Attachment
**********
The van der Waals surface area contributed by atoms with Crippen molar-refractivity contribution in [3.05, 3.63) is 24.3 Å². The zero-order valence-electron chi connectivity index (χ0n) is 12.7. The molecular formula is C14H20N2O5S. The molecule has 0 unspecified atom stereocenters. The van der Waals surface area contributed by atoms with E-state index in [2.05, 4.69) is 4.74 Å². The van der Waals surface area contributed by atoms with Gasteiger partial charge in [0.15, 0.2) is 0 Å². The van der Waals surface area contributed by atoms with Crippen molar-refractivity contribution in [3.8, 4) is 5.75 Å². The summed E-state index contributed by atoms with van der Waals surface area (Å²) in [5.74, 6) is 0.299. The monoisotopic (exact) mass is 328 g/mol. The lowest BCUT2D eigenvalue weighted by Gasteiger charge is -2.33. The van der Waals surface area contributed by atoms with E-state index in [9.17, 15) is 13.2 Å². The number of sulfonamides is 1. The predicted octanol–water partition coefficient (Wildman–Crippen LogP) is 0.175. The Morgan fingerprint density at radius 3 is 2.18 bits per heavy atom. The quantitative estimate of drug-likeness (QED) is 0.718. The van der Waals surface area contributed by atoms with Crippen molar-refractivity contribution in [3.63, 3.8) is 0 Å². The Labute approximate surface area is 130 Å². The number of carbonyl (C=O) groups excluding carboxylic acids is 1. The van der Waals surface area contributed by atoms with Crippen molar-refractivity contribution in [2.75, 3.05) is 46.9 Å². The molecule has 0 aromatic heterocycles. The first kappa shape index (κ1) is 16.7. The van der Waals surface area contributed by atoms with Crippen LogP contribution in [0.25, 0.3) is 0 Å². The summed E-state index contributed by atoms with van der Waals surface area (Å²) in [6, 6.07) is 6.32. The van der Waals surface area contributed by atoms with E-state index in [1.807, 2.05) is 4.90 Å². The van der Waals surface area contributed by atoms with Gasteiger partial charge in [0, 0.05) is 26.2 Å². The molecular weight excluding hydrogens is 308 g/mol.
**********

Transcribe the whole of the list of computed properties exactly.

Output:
The van der Waals surface area contributed by atoms with Crippen molar-refractivity contribution in [3.05, 3.63) is 24.3 Å². The zero-order valence-electron chi connectivity index (χ0n) is 12.7. The molecular formula is C14H20N2O5S. The molecule has 0 unspecified atom stereocenters. The van der Waals surface area contributed by atoms with E-state index in [2.05, 4.69) is 4.74 Å². The van der Waals surface area contributed by atoms with Gasteiger partial charge in [0.15, 0.2) is 0 Å². The van der Waals surface area contributed by atoms with Crippen molar-refractivity contribution in [3.8, 4) is 5.75 Å². The summed E-state index contributed by atoms with van der Waals surface area (Å²) in [5.74, 6) is 0.299. The monoisotopic (exact) mass is 328 g/mol. The lowest BCUT2D eigenvalue weighted by Gasteiger charge is -2.33. The van der Waals surface area contributed by atoms with E-state index in [9.17, 15) is 13.2 Å². The number of sulfonamides is 1. The predicted octanol–water partition coefficient (Wildman–Crippen LogP) is 0.175. The Morgan fingerprint density at radius 3 is 2.18 bits per heavy atom. The quantitative estimate of drug-likeness (QED) is 0.718. The van der Waals surface area contributed by atoms with Crippen molar-refractivity contribution in [3.63, 3.8) is 0 Å². The Labute approximate surface area is 130 Å². The number of carbonyl (C=O) groups excluding carboxylic acids is 1. The van der Waals surface area contributed by atoms with Crippen molar-refractivity contribution in [2.75, 3.05) is 46.9 Å². The molecule has 0 aromatic heterocycles. The first kappa shape index (κ1) is 16.7. The van der Waals surface area contributed by atoms with Crippen LogP contribution in [0.25, 0.3) is 0 Å². The summed E-state index contributed by atoms with van der Waals surface area (Å²) in [6, 6.07) is 6.32. The van der Waals surface area contributed by atoms with E-state index in [1.807, 2.05) is 4.90 Å². The van der Waals surface area contributed by atoms with Gasteiger partial charge in [0, 0.05) is 26.2 Å². The molecular weight excluding hydrogens is 308 g/mol.